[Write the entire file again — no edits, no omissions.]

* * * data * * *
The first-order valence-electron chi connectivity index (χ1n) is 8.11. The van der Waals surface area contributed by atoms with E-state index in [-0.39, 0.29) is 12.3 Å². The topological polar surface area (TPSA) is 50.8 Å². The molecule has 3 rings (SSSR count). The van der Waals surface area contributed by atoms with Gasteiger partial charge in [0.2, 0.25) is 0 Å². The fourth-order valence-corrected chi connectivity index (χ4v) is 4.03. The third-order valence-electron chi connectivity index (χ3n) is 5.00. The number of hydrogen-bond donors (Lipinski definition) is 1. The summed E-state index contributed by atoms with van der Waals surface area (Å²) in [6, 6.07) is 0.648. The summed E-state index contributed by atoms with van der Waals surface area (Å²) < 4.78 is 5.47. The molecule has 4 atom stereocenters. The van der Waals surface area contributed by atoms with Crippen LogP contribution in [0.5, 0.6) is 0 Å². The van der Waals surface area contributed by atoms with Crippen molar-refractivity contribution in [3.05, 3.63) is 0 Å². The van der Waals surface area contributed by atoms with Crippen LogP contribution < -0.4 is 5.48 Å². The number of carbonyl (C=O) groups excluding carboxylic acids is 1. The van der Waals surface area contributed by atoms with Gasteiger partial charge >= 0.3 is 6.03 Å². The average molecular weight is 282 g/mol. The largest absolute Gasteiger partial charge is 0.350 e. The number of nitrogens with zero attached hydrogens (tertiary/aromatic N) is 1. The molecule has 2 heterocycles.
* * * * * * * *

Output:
The first-order valence-electron chi connectivity index (χ1n) is 8.11. The van der Waals surface area contributed by atoms with E-state index in [-0.39, 0.29) is 12.3 Å². The topological polar surface area (TPSA) is 50.8 Å². The molecule has 3 rings (SSSR count). The van der Waals surface area contributed by atoms with Gasteiger partial charge in [0.2, 0.25) is 0 Å². The fourth-order valence-corrected chi connectivity index (χ4v) is 4.03. The third-order valence-electron chi connectivity index (χ3n) is 5.00. The number of hydrogen-bond donors (Lipinski definition) is 1. The summed E-state index contributed by atoms with van der Waals surface area (Å²) in [6, 6.07) is 0.648. The summed E-state index contributed by atoms with van der Waals surface area (Å²) < 4.78 is 5.47. The molecule has 4 atom stereocenters. The van der Waals surface area contributed by atoms with Crippen LogP contribution in [0.5, 0.6) is 0 Å². The van der Waals surface area contributed by atoms with Crippen molar-refractivity contribution in [3.05, 3.63) is 0 Å². The van der Waals surface area contributed by atoms with Crippen LogP contribution < -0.4 is 5.48 Å². The number of carbonyl (C=O) groups excluding carboxylic acids is 1. The van der Waals surface area contributed by atoms with Gasteiger partial charge >= 0.3 is 6.03 Å². The average molecular weight is 282 g/mol. The largest absolute Gasteiger partial charge is 0.350 e. The number of nitrogens with zero attached hydrogens (tertiary/aromatic N) is 1. The molecule has 2 heterocycles.